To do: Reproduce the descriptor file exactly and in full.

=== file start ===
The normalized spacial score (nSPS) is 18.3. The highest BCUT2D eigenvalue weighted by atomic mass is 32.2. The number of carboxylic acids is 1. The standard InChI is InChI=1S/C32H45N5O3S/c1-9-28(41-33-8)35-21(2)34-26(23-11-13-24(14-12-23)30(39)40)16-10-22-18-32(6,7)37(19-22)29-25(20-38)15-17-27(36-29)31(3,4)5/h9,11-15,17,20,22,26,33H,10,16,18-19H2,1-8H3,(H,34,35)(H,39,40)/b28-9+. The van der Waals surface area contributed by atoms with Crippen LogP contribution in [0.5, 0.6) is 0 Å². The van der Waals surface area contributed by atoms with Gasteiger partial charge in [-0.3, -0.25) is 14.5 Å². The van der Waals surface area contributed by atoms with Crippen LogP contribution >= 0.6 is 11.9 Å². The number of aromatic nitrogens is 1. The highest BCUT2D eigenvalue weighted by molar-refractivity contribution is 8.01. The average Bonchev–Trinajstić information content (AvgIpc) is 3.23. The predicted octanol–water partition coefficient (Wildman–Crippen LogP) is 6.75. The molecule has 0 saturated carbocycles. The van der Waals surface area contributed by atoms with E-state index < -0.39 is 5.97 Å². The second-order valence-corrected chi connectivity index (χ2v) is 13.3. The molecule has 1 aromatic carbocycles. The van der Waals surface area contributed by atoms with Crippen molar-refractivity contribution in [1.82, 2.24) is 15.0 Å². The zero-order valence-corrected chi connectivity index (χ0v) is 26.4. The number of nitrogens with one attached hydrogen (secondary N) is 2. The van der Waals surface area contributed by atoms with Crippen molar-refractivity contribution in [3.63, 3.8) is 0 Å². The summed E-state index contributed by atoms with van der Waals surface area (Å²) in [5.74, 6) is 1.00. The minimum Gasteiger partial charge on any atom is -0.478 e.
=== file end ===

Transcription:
The normalized spacial score (nSPS) is 18.3. The highest BCUT2D eigenvalue weighted by atomic mass is 32.2. The number of carboxylic acids is 1. The standard InChI is InChI=1S/C32H45N5O3S/c1-9-28(41-33-8)35-21(2)34-26(23-11-13-24(14-12-23)30(39)40)16-10-22-18-32(6,7)37(19-22)29-25(20-38)15-17-27(36-29)31(3,4)5/h9,11-15,17,20,22,26,33H,10,16,18-19H2,1-8H3,(H,34,35)(H,39,40)/b28-9+. The van der Waals surface area contributed by atoms with Crippen LogP contribution in [0.5, 0.6) is 0 Å². The van der Waals surface area contributed by atoms with Gasteiger partial charge in [-0.3, -0.25) is 14.5 Å². The van der Waals surface area contributed by atoms with Crippen LogP contribution >= 0.6 is 11.9 Å². The number of aromatic nitrogens is 1. The highest BCUT2D eigenvalue weighted by molar-refractivity contribution is 8.01. The average Bonchev–Trinajstić information content (AvgIpc) is 3.23. The predicted octanol–water partition coefficient (Wildman–Crippen LogP) is 6.75. The molecule has 0 saturated carbocycles. The van der Waals surface area contributed by atoms with E-state index < -0.39 is 5.97 Å². The second-order valence-corrected chi connectivity index (χ2v) is 13.3. The molecule has 1 aromatic carbocycles. The van der Waals surface area contributed by atoms with Crippen molar-refractivity contribution in [1.82, 2.24) is 15.0 Å². The zero-order valence-corrected chi connectivity index (χ0v) is 26.4. The number of nitrogens with one attached hydrogen (secondary N) is 2. The van der Waals surface area contributed by atoms with Crippen molar-refractivity contribution in [3.63, 3.8) is 0 Å². The summed E-state index contributed by atoms with van der Waals surface area (Å²) in [5.74, 6) is 1.00. The minimum Gasteiger partial charge on any atom is -0.478 e.